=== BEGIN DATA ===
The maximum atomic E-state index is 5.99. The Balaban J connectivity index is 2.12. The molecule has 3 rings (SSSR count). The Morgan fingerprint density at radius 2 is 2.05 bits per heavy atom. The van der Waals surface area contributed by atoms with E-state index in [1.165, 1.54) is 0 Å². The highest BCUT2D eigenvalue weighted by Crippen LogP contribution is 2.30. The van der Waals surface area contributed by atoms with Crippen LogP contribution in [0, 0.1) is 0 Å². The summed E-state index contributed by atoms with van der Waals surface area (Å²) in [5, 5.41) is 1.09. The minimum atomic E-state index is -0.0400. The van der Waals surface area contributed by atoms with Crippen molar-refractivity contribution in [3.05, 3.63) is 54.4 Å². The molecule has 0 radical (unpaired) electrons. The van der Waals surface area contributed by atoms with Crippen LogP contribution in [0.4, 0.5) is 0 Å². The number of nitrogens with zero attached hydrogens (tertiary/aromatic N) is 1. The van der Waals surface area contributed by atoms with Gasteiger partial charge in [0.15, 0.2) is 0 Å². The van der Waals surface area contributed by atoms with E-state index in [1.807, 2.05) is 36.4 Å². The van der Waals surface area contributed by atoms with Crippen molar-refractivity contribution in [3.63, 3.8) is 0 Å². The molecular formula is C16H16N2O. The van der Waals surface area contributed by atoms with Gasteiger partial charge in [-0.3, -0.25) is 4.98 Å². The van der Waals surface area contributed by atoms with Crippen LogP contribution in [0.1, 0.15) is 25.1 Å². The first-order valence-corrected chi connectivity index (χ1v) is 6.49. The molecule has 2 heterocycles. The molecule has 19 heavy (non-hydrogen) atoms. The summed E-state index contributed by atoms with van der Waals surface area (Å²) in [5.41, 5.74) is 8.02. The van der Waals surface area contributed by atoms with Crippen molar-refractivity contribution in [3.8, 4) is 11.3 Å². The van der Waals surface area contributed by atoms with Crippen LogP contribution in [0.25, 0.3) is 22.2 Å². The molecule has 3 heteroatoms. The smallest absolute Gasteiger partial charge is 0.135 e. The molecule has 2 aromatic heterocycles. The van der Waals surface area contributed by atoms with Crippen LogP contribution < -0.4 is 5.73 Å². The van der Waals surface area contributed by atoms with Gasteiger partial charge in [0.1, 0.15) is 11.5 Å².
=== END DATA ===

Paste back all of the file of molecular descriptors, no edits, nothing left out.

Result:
The maximum atomic E-state index is 5.99. The Balaban J connectivity index is 2.12. The molecule has 3 rings (SSSR count). The Morgan fingerprint density at radius 2 is 2.05 bits per heavy atom. The van der Waals surface area contributed by atoms with E-state index in [1.165, 1.54) is 0 Å². The highest BCUT2D eigenvalue weighted by Crippen LogP contribution is 2.30. The van der Waals surface area contributed by atoms with Crippen LogP contribution in [0, 0.1) is 0 Å². The summed E-state index contributed by atoms with van der Waals surface area (Å²) in [5, 5.41) is 1.09. The minimum atomic E-state index is -0.0400. The van der Waals surface area contributed by atoms with Crippen molar-refractivity contribution in [3.05, 3.63) is 54.4 Å². The molecule has 0 radical (unpaired) electrons. The van der Waals surface area contributed by atoms with Crippen LogP contribution in [0.4, 0.5) is 0 Å². The number of nitrogens with zero attached hydrogens (tertiary/aromatic N) is 1. The van der Waals surface area contributed by atoms with Gasteiger partial charge in [0.15, 0.2) is 0 Å². The van der Waals surface area contributed by atoms with E-state index in [1.807, 2.05) is 36.4 Å². The van der Waals surface area contributed by atoms with Crippen molar-refractivity contribution in [3.63, 3.8) is 0 Å². The molecular formula is C16H16N2O. The van der Waals surface area contributed by atoms with Gasteiger partial charge in [-0.3, -0.25) is 4.98 Å². The van der Waals surface area contributed by atoms with Crippen LogP contribution in [0.1, 0.15) is 25.1 Å². The first-order valence-corrected chi connectivity index (χ1v) is 6.49. The molecule has 2 heterocycles. The molecule has 19 heavy (non-hydrogen) atoms. The summed E-state index contributed by atoms with van der Waals surface area (Å²) in [5.41, 5.74) is 8.02. The van der Waals surface area contributed by atoms with Crippen molar-refractivity contribution in [3.8, 4) is 11.3 Å². The van der Waals surface area contributed by atoms with Crippen LogP contribution in [0.25, 0.3) is 22.2 Å². The molecule has 3 heteroatoms. The smallest absolute Gasteiger partial charge is 0.135 e. The molecule has 2 aromatic heterocycles. The van der Waals surface area contributed by atoms with Crippen LogP contribution < -0.4 is 5.73 Å². The van der Waals surface area contributed by atoms with Gasteiger partial charge in [0.1, 0.15) is 11.5 Å².